Google Stadia is the search giantís upcoming game streaming service which lets you play hardware-intensive games purely from an internet connection. The benefits of this platform open possibilities for game developers that would no longer be limited to the local capabilities of the mobile device or gaming rig used to play the game.
Since the E3 Gaming Expo has kicked off this weekend, Stadia is now relevant more than ever as other game platforms and publisher announce their upcoming games and the future of gaming hardware.
In any case, it is understood that your experience playing these games will primarily depend on the reliability, speed, and latency of your internet connection. If youíve been wondering whether your current internet connection will support Google Stadia, Google has launched a speed test tool that can tell you if your connection is good or needs to be better.
You can head to the test page, which is accessed via Stadiaís landing page, and run the test on hardware you plan to use with Stadia. Google recommends at least 10Mbps down in order to stream at 720p @ 60fps + stereo, 20Mbps to stream HDR 1080p @ 60fps + 5.1 surround, and at least 30-something Mbps to stream HDR 4K @ 60fps + 5.1 surround.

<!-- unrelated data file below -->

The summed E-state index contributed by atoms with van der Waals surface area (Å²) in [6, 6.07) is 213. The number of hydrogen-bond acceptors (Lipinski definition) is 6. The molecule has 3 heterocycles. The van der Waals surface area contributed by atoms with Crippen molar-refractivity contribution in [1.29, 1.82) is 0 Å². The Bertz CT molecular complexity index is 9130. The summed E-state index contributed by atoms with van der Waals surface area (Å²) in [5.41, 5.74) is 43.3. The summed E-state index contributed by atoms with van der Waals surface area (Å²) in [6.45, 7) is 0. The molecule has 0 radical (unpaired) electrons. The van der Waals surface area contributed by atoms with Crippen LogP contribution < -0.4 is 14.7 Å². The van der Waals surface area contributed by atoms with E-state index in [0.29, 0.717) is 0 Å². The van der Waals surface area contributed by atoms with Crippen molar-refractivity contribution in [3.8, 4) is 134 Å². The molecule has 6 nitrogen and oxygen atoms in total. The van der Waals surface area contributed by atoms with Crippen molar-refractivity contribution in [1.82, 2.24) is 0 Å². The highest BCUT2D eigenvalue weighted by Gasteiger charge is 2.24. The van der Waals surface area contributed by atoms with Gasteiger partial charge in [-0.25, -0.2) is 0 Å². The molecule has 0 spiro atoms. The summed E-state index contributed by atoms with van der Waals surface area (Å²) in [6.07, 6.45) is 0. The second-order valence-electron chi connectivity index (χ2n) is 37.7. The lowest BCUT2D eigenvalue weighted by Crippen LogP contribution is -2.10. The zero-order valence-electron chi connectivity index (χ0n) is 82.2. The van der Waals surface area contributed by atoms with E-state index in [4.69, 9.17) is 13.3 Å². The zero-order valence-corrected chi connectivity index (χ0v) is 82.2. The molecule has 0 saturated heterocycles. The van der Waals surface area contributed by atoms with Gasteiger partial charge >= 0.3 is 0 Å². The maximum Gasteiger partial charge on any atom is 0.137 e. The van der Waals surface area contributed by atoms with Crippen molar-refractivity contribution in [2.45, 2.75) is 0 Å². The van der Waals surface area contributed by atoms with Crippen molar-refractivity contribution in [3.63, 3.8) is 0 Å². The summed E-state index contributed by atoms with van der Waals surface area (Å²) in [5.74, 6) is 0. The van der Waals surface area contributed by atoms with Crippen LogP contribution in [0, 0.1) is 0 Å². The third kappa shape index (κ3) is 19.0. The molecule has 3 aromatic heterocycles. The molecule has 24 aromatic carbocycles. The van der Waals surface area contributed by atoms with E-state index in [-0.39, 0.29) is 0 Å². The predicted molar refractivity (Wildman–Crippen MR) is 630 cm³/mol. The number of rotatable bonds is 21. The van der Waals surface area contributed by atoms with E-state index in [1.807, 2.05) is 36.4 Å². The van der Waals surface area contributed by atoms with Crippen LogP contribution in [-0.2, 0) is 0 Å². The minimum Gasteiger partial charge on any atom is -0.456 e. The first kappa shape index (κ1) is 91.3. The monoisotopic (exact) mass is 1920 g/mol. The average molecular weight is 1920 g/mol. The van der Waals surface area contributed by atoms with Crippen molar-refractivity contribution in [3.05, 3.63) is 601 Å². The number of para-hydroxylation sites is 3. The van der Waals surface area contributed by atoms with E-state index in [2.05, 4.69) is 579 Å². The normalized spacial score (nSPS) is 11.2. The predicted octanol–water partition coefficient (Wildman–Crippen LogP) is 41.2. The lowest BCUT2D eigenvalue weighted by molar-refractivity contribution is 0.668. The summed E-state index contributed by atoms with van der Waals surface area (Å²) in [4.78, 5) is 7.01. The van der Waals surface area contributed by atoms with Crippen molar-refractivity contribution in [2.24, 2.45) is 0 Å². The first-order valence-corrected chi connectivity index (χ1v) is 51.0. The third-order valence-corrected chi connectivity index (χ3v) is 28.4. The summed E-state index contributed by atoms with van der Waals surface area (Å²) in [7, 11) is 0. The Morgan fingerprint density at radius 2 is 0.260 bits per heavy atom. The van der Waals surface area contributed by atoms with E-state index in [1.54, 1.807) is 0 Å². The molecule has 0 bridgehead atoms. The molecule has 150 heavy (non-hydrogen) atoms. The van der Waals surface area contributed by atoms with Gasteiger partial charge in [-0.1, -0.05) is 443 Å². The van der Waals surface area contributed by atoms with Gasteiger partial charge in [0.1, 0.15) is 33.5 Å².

Itíll be interesting to see how well the service runs once it initially launches in November. We imagine there could be some connectivity issues at launch as players join the service, but it isnít anything Google canít figure out with all the computing power at its disposal.
Are you excited about Stadia? What do you think of the idea of video games slowly transitioning into the subscription-based model?
im from Malaysia and im using telco named Digi. Its download speed is only 2mbps on Galaxy S10 😂
based on your name, probably from indonesia... sorry if i'm mistaken ... yep, i don't think speed itself will be number one priority because my ISP (MyRepublic) never failed, the best internet provider.. never lag when playing steam game (dota...
That ping better always be below 30ms, otherwise Multiplayer is going to suffer. Still better to have your own hardware.